Thursday, May 27, 2010

H-1B's: Are They REALLY All That Great?

The H-1B wars continue.

The Lucas-Mithas research deviates from the findings of other studies investigating the effect of temporary visa programs on the salaries of U.S. IT professionals. According to Lucas and Mithas, H-1B visa holders earned an average of $75,358 from 2000 to 2003, compared with the average U.S. citizen's salary of $66,836. (The InformationWeek survey did not ask about visa status in 2004 and 2005). But according to the U.S. Citizenship and Immigration Service (USCIS), the median salary for H-1B visa holders in computing professions during the 2000 to 2003 period was just over $50,000.

So is USCIS' database (the comprehensive one) wrong and an online survey right? We doubt it. Online surveys determine American Idol winners, folks....

But the best one is the "H-1B's create 5 jobs for every one they take..."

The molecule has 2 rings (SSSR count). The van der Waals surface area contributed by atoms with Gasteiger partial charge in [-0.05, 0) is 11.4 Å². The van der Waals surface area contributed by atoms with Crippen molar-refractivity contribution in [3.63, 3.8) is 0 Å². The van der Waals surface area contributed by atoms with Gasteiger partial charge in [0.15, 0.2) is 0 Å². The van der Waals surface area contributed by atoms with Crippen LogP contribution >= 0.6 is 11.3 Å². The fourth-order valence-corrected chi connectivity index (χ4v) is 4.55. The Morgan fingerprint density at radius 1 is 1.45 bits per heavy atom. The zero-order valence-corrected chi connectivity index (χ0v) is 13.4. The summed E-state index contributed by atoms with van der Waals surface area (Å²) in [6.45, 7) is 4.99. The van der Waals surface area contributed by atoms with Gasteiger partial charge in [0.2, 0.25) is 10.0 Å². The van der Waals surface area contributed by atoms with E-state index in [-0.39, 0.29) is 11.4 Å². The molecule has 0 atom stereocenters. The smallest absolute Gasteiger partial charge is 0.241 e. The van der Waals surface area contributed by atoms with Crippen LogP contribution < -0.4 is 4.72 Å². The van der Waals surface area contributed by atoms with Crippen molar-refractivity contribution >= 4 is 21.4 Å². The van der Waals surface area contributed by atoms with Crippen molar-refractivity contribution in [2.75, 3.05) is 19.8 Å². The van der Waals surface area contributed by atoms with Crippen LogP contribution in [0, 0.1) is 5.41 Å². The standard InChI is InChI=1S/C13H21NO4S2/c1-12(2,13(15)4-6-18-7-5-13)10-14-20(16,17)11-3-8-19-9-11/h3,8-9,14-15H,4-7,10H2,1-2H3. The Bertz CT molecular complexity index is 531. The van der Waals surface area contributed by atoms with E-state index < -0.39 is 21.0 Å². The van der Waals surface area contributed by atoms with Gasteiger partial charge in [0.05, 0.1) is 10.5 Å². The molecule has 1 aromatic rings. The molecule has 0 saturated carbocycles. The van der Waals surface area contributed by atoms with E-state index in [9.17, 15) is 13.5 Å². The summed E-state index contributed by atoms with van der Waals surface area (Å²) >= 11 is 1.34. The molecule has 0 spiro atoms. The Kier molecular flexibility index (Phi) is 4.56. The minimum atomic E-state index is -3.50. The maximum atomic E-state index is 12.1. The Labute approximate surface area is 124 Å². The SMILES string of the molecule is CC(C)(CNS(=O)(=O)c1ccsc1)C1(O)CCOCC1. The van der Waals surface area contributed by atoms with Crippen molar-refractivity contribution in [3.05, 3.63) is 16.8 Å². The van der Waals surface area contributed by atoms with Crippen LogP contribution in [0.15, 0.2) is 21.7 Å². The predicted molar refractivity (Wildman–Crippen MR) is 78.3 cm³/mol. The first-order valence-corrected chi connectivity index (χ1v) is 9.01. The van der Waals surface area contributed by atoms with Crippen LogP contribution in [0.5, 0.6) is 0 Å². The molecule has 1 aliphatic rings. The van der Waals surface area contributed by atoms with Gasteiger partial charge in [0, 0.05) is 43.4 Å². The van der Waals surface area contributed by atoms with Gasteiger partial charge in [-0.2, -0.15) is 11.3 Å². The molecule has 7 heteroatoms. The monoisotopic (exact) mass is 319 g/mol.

Some researchers find the general premise of the study

...persuasive, even if the study didn't prove it. Duke University statistician David Banks said correlation can't prove causation, but he did think the study "corroborates the idea that H-1B visas support job creation." It does so, he says, by contradicting the theory that companies seek foreign workers to replace domestic ones.

Umnhhh...yah, but Banks is also on the payroll of a big-time immigration lawyer.

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